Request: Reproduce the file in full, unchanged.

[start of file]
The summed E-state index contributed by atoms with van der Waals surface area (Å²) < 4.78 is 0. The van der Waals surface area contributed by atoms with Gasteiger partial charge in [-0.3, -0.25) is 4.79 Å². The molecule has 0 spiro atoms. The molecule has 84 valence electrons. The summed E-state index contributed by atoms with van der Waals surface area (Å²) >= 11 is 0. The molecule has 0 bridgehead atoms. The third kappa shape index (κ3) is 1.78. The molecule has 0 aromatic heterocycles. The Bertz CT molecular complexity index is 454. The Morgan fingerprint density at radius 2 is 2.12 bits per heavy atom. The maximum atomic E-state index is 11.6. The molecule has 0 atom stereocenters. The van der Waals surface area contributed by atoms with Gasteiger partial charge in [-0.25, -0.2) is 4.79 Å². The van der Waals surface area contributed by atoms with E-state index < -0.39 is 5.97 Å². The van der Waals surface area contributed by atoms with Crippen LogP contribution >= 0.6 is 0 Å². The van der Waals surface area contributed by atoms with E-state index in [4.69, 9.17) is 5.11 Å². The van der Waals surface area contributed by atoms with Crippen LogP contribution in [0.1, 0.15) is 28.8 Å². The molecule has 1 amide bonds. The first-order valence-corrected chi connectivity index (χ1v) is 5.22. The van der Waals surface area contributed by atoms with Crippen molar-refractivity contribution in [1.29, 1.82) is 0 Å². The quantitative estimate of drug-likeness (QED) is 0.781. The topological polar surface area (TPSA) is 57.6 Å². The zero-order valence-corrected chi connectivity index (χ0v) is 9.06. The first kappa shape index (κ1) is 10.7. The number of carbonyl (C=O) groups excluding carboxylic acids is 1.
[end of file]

The summed E-state index contributed by atoms with van der Waals surface area (Å²) < 4.78 is 0. The van der Waals surface area contributed by atoms with Gasteiger partial charge in [-0.3, -0.25) is 4.79 Å². The molecule has 0 spiro atoms. The molecule has 84 valence electrons. The summed E-state index contributed by atoms with van der Waals surface area (Å²) >= 11 is 0. The molecule has 0 bridgehead atoms. The third kappa shape index (κ3) is 1.78. The molecule has 0 aromatic heterocycles. The Bertz CT molecular complexity index is 454. The Morgan fingerprint density at radius 2 is 2.12 bits per heavy atom. The maximum atomic E-state index is 11.6. The molecule has 0 atom stereocenters. The van der Waals surface area contributed by atoms with Gasteiger partial charge in [-0.25, -0.2) is 4.79 Å². The van der Waals surface area contributed by atoms with E-state index < -0.39 is 5.97 Å². The van der Waals surface area contributed by atoms with Crippen LogP contribution >= 0.6 is 0 Å². The van der Waals surface area contributed by atoms with E-state index in [4.69, 9.17) is 5.11 Å². The van der Waals surface area contributed by atoms with Crippen LogP contribution in [0.1, 0.15) is 28.8 Å². The molecule has 1 amide bonds. The first-order valence-corrected chi connectivity index (χ1v) is 5.22. The van der Waals surface area contributed by atoms with Crippen molar-refractivity contribution in [1.29, 1.82) is 0 Å². The quantitative estimate of drug-likeness (QED) is 0.781. The topological polar surface area (TPSA) is 57.6 Å². The zero-order valence-corrected chi connectivity index (χ0v) is 9.06. The first kappa shape index (κ1) is 10.7. The number of carbonyl (C=O) groups excluding carboxylic acids is 1.